General Articles

Hopkins Health Database Briefly Restricted the Use of “Abortion” in Academic Searches

On April 4, Dr. Michael J. Klag, Dean of Johns Hopkins Bloomberg School of Public Health, announced that the word “abortion” had been temporarily blocked as a search term in the POPLINE family planning database.1

POPLINE is the world’s largest database on sexual health; providing evidence-based data amounting to about 400,000 journal articles on reproductive health and family planning issues. It is administered by the United States Agency for International Development (USAID) and the Johns Hopkins Bloomberg School of Public Health.

Officials from USAID conducted a search of the POPLINE database in early February and found articles that they believed constituted advocacy pieces rather than evidence-based articles. The articles were deemed to be a violation of POPLINE’s criteria for inclusion in the database as well as a 1973 USAID funding policy which denies federal funding to nongovernmental organizations outside of the United States that provide or promote abortion as a method of family planning.

POPLINE staff temporarily suspended the word “abortion” as a search term until they could fully search the database and ensure that all other entries were consistent with USAID guidelines. The suspension was neither requested by the USAID nor did POPLINE staff inform the management of the John Hopkins Bloomberg School of Public Health.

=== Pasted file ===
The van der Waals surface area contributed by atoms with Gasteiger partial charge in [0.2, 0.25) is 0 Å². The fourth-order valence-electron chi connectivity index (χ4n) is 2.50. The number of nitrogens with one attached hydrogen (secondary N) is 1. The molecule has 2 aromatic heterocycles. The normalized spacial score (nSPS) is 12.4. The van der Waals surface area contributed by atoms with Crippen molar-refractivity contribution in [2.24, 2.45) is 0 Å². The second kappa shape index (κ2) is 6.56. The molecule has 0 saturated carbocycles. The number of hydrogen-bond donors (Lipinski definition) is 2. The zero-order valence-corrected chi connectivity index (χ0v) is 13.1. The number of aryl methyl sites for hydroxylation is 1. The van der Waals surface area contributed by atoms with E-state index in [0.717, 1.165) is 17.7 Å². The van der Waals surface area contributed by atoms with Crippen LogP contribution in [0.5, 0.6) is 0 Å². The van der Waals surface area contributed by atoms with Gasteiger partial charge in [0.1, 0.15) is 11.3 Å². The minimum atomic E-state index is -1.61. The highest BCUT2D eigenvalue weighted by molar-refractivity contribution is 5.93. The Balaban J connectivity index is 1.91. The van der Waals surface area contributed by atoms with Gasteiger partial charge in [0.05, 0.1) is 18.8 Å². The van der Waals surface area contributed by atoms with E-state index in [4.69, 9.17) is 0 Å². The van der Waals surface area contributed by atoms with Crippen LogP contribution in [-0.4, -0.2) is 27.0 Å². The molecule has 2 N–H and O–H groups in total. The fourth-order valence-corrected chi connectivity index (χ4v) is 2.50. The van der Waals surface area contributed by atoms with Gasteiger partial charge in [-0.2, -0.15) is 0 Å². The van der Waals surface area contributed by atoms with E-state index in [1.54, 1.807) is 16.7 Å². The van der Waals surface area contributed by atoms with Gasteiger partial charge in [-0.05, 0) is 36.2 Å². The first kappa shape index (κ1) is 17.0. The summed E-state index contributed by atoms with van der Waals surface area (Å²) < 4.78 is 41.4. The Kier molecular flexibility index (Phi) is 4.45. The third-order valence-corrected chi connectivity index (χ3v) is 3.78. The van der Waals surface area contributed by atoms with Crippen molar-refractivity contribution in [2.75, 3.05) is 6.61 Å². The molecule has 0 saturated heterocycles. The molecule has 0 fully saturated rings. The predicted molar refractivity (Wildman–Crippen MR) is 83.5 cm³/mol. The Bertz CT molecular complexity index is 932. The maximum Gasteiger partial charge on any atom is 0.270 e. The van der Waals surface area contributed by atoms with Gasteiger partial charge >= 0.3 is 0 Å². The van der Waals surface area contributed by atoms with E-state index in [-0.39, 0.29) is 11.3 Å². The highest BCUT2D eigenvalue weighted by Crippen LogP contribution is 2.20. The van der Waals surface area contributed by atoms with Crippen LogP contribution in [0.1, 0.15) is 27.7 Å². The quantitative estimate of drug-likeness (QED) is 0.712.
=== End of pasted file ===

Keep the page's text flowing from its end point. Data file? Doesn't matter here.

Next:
The chairman of the House Energy and Commerce Committee, Rep. John D. Dingell (D), began an investigation on April 16 into why the database briefly blocked the use of the term “abortion.” Dingell wrote in a letter to the administration of USAID, “I am concerned that the restriction of certain search terms in the POPLINE database is an ideological decision and not in line with the spirit of free scientific inquiry intended by the creation of such a database.”3 Dingell sent a similar letter to Dr. Klag.

In response, Dr. Klag immediately restored all searches. He said he found the restriction to be an “overreaction” from POPLINE and “…not consistent with the values of the Bloomberg School of Public Health. Our school is dedicated to the advancement and dissemination of knowledge and not to its restriction.”4 He went on to say that there were other measures available to ensure that the POPLINE database satisfied USAID guidelines and apologized for the inconvenience.

Citations Removed from POPLINE5
1. Marianne Mollmann.
Author: Greenlee-Donnell C
Source: Abortion Magazine. 2008 Winter;3:14-15.
2. How can the human-rights system work for women?
Corporate Author: International Projects Assistance Services [IPAS]
Source: Abortion Magazine. 2008 Winter;3:16-17.
3. Reproductive rights, sexual rights and human rights.
Author: Sherk K
Source: Abortion Magazine. 2008 Winter;3:6-7.
4. The importance of teaching human rights.
Author: Rico B
Source: Abortion Magazine. 2008 Winter;3:12-13.
5. Human rights in Latin America: From discourse to reality.
Author: Billings DL
Source: Abortion Magazine. 2008 Winter;3:8-9.
6. An interview with Monica Roa.
Author: Batchelder E
Source: Abortion Magazine. 2008 Winter;3:10-11.
7. Abortion is a human-rights issue.
Author: Skuster P
Source: Abortion Magazine. 2008 Winter;3:2-3.


  1. Michael J. Klag, “Statement Regarding POPLINE Database” Johns Hopkins Bloomberg School of Public Health Public Health News Center. 4 April 2008, accessed 30 April 2008,
  2. USAID’s Family Planning Guiding Principles and U.S. Legislative and Policy Requirements: Restrictions on Support for Abortions, USAID, accessed 30 April 2008,
  3. “Dingell examining closure of Hopkins health database,.” The Baltimore Sun, 16 April 2008, accessed 30 April 2008,,0,7112518.story
  4. Michael J. Klag, “Follow Up Statement Regarding POPLINE Database” Johns Hopkins Bloomberg School of Public Health Public Health News Center. 8 April 2008, accessed 30 April 2008,
  5. Ibid.